Democratic presidential nominee Joe Biden is making it clear that his opposition to the confirmation of Amy Coney Barrett to the Supreme Court centers on the possibility that President Trump's high court nominee could potentially cast the decisive vote to strike down the national health care law.
The former vice president - speaking Monday at a campaign event in Toledo, Ohio as the nearly week long confirmation hearing got underway in the Senate Judiciary Committee - rhetorically asked why "in the middle of this pandemic, why do Republicans have time to hold a hearing on the Supreme Court instead of providing the significant economic need for localities?"
Answering his own question, Biden said "I'll tell you why. It's about finally getting his wish to wipe out the Affordable Care Act."
Biden was referring to a case the Supreme Court is scheduled to hear a week after the election which could determine the fate of the landmark national health care law passed under the Obama-Biden administration and best known as Obamacare.
The president last month nominated Barrett to the Supreme Court to fill the seat vacated following the death of Justice Ruth Bader Ginsburg. The conservative Barrett, 48, currently serves as a judge on the 7th Circuit U.S. Court of Appeals.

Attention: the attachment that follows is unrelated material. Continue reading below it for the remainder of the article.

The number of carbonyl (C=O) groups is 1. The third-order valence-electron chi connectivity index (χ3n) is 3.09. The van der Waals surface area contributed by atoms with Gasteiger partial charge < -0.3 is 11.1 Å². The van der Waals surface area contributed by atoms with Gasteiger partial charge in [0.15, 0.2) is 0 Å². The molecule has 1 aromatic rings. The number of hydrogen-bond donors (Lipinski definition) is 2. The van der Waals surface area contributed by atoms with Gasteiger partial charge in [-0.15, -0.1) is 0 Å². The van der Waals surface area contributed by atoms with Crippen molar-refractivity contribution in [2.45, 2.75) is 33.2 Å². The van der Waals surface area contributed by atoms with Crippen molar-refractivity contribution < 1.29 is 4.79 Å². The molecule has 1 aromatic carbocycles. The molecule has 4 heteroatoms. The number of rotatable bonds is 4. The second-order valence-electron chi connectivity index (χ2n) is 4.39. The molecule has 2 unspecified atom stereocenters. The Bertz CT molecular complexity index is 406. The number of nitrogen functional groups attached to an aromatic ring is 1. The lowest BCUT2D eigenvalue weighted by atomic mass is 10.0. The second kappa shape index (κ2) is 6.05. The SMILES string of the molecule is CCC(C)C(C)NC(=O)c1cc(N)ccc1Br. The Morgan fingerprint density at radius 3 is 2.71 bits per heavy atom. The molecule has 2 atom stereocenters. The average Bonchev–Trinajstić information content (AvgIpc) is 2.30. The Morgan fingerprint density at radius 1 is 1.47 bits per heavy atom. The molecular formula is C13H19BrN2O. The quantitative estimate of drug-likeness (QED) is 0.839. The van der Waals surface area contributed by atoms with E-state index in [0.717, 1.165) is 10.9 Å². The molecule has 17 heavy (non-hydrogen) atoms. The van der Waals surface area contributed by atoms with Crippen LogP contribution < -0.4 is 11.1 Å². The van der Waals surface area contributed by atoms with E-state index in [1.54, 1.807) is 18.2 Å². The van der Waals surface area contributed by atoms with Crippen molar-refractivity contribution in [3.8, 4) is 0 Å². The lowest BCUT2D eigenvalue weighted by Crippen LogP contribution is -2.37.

The death of the 87-year old Ginsburg - a liberal-leaning justice who was a trailblazer and a strong advocate for gender equality and civil rights -- has sparked a fierce partisan fight. Trump and Senate Republicans are moving quickly - with Election Day just over three weeks away - to confirm Barrett and tilt the high court ideologically further to the right.
Biden and fellow Democrats have made the threat to the Affordable Care Act - and the possibility that millions of Americans could lose their healthcare amid the worst pandemic in a century - the public focus of their opposition to Barrett's confirmation.
"I tell you what, we're already in the midst of a real fight here. Everyone knows in 28 days, 20 million Americans may lose their health care. This nominee says she wants to get rid of the Affordable Care Act, the president wants to get rid of the Affordable Care Act," Biden said earlier Monday as he boarded a flight from Delaware to Ohio, a crucial general election battleground state.
"Let's keep our eye on the ball, this is about whether or not in less than one month Americans are gonna lose their health insurance," the former vice president added.
Nearly two thirds of voters questioned in a Fox News national poll conducted Oct. 3-6 said they would vote to keep the Affordable Care Act in place, with 32% saying they'd vote to repeal the health care law.
Biden - in his comments - also emphasized that Barrett's Catholic faith "should not be considered" during the confirmation hearing.
"No, her faith should not be considered," Biden told reporters. "I have no questions about her faith," repeated the former vice president, who is also Catholic.
If elected, Biden would become only the second Catholic president of the United States, 60 years after Democratic Sen. John F. Kennedy made history as the first Catholic U.S. president.
Republicans have accused some Democrats and some in the media of attacking Barrett over her faith.